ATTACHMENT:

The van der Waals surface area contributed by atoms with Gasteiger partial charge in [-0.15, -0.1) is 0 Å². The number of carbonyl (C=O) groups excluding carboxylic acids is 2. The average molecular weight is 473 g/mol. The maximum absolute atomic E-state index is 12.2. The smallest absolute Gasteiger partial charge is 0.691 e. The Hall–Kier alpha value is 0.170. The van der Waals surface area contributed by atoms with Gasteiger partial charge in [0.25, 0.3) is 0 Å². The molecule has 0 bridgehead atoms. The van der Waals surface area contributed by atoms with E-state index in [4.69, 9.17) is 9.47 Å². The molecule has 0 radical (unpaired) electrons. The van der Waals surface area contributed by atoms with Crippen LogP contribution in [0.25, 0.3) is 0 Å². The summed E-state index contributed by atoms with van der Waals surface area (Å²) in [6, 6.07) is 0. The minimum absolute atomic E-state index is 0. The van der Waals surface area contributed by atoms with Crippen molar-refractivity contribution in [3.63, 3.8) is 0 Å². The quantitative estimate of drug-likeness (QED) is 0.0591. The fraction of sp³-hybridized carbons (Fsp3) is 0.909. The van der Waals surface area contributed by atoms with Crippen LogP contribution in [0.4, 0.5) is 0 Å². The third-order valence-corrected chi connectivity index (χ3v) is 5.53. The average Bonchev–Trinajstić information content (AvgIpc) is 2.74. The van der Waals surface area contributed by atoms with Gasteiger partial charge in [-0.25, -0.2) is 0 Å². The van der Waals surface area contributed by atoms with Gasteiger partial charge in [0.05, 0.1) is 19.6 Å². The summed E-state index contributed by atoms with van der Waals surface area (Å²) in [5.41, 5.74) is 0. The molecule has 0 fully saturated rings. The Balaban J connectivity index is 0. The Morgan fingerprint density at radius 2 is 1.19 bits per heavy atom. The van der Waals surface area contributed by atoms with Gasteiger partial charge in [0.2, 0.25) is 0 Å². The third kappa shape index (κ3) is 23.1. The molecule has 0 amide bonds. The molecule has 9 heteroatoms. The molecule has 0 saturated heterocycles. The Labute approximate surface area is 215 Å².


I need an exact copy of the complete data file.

The van der Waals surface area contributed by atoms with Gasteiger partial charge in [-0.15, -0.1) is 0 Å². The number of carbonyl (C=O) groups excluding carboxylic acids is 2. The average molecular weight is 473 g/mol. The maximum absolute atomic E-state index is 12.2. The smallest absolute Gasteiger partial charge is 0.691 e. The Hall–Kier alpha value is 0.170. The van der Waals surface area contributed by atoms with Gasteiger partial charge in [0.25, 0.3) is 0 Å². The molecule has 0 bridgehead atoms. The van der Waals surface area contributed by atoms with E-state index in [4.69, 9.17) is 9.47 Å². The molecule has 0 radical (unpaired) electrons. The van der Waals surface area contributed by atoms with Crippen LogP contribution in [0.25, 0.3) is 0 Å². The summed E-state index contributed by atoms with van der Waals surface area (Å²) in [6, 6.07) is 0. The minimum absolute atomic E-state index is 0. The van der Waals surface area contributed by atoms with Crippen molar-refractivity contribution in [3.63, 3.8) is 0 Å². The quantitative estimate of drug-likeness (QED) is 0.0591. The fraction of sp³-hybridized carbons (Fsp3) is 0.909. The van der Waals surface area contributed by atoms with Crippen LogP contribution in [0.4, 0.5) is 0 Å². The third-order valence-corrected chi connectivity index (χ3v) is 5.53. The average Bonchev–Trinajstić information content (AvgIpc) is 2.74. The van der Waals surface area contributed by atoms with Gasteiger partial charge in [-0.25, -0.2) is 0 Å². The van der Waals surface area contributed by atoms with Gasteiger partial charge in [0.05, 0.1) is 19.6 Å². The summed E-state index contributed by atoms with van der Waals surface area (Å²) in [5.41, 5.74) is 0. The molecule has 0 fully saturated rings. The Balaban J connectivity index is 0. The Morgan fingerprint density at radius 2 is 1.19 bits per heavy atom. The van der Waals surface area contributed by atoms with Gasteiger partial charge in [0.2, 0.25) is 0 Å². The third kappa shape index (κ3) is 23.1. The molecule has 0 amide bonds. The molecule has 9 heteroatoms. The molecule has 0 saturated heterocycles. The Labute approximate surface area is 215 Å².